Extortion is a particularly destructive crime because victims often have little recourse. Initial state responses have proven counterproductive, and more recent measures – though more efficient – are simply not enough to thwart it.
Repressive anti-gang measures grouped under mano dura, or “iron fist,” policies criminalized gang membership or perceived gang affiliation. Launched in the Northern Triangle countries in 2004, these operations successfully jailed many mara “soldiers” and leaders but failed on almost every other level.
The prisons were unprepared for the mass incarceration of gang members, and officials largely handed control of cell blocs or even the entire prisons to specific gangs. This allowed the gangs to strengthen into formalized structures, with leaders of various cliques convening to organize, strategize and plan their criminal activities.
With an increasing number of members in jail, the gangs required more income, as members needed money to pay for lawyers and feed their families. This led to systematic extortion rackets to collect more cash. Young, new gang members were tasked with receiving payments, while older gang leaders organized extortion rackets and kidnapping schemes from the jails that were under their near-total control. A Salvadoran prosecutor told InSight Crime in 2010 that 84 percent of extortion schemes were run from jails, from which gang members are provided security and easy access to smuggled cellphones.
The government’s countermeasures, including cell signal blockers around prisons, have so far largely failed to cut off extortion threats and schemes that originate from within prisons.
In the end, the mano dura policies and mass incarceration of gang members strengthened the street gangs and led to more sophisticated extortion rackets.
Faced with the evident failure of mano dura policies, regional governments have tested different measures to combat extortion.
Awareness and outreach campaigns were launched to tackle underreporting of extortion, one of the main challenges for authorities. But results of these campaigns have been limited at best. The vast majority of extortion victims are still too afraid to speak up, especially as gangs often pay off local police. In addition, reporting rarely helps the victim, who often will face a second extortionist from the same gang shortly after the first is arrested.
Although not specifically aimed at reducing extortion, violence and recruitment prevention programs in gang-controlled neighborhoods have tried to stop teenage boys from joining the gangs and perpetuating gang-related activities. But such efforts remain scarce and often lack funding from Northern Triangle governments.
In more recent years, authorities have attacked the gang phenomenon from a different angle – by going after the groups’ finances, the majority of which are the product of extortion. Investigations such as “Operación Jaque” (Operation Check) in El Salvador or “Operación Avalanche” (Operation Avalanche) in Honduras opened a promising new front against the gangs by dismantling their money laundering networks and seizing assets acquired with extortion profits. But the Jaque operation saw many of the suspects charged with money laundering crimes subsequently released from jail, raising the question as to whether financial investigations can seriously impede extortion.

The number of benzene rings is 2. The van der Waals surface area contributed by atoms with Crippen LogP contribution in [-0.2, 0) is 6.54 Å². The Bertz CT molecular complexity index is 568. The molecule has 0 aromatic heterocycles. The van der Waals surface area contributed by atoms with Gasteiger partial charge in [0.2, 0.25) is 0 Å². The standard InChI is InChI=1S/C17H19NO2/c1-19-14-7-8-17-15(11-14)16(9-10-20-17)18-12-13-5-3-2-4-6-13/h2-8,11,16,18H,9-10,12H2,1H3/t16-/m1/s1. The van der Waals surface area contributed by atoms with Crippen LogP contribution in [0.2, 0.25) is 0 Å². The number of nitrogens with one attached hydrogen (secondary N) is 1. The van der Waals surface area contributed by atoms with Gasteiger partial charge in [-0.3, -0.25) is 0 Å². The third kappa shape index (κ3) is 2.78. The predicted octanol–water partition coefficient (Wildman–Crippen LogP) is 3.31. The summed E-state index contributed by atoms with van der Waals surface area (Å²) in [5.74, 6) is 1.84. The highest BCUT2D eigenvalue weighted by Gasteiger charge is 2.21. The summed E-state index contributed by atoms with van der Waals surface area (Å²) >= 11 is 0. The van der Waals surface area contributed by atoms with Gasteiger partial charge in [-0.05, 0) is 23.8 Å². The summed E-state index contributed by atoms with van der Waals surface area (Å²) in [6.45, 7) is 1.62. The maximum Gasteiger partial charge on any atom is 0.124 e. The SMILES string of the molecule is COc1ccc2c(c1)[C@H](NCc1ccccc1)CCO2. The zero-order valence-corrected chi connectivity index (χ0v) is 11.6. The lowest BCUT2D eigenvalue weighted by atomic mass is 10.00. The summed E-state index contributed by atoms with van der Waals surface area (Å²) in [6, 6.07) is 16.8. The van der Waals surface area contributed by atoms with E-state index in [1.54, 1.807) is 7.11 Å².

Local governments have attempted to take on against gang extortion in the Northern Triangle. Some police forces have confronted the gangs aggressively. Other agencies have attempted to reach out to impoverished youths in tough neighborhoods. But all these efforts are limited by the constrained funds that Northern Triangle municipalities have at their disposal.
Some communities have tried reaching out to members to help them leave the gang. Evangelical church-based movements offer support to “retired” gang members. Adopting a religious lifestyle is one of the few ways a young person can leaving the gang without reprisal.
Civil society groups have pursued similar objectives but have focused on providing former gang members with employment.
The Private Sector
Some of the most promising community responses have emerged through private-sector initiatives.
El Salvador’s sugar cane industry has organized and pooled resources to support rural police in their anti-extortion efforts. Other industries have given gang members employment.
The desperation provoked by extortion has at times pushed entire communities to take up arms against the gangs. This response results from the limited options at victims’ disposal, and a widespread sense of impunity in the region that goes beyond the issue of extortion.
But this type of extrajudicial justice is short-term at best, and even when successful can spawn dangerous vigilante groups. Latin America is rife with experiences of self-defense groups that turned criminal, some of which went on to replace gang extortion with their own taxes in the form of “security contributions.”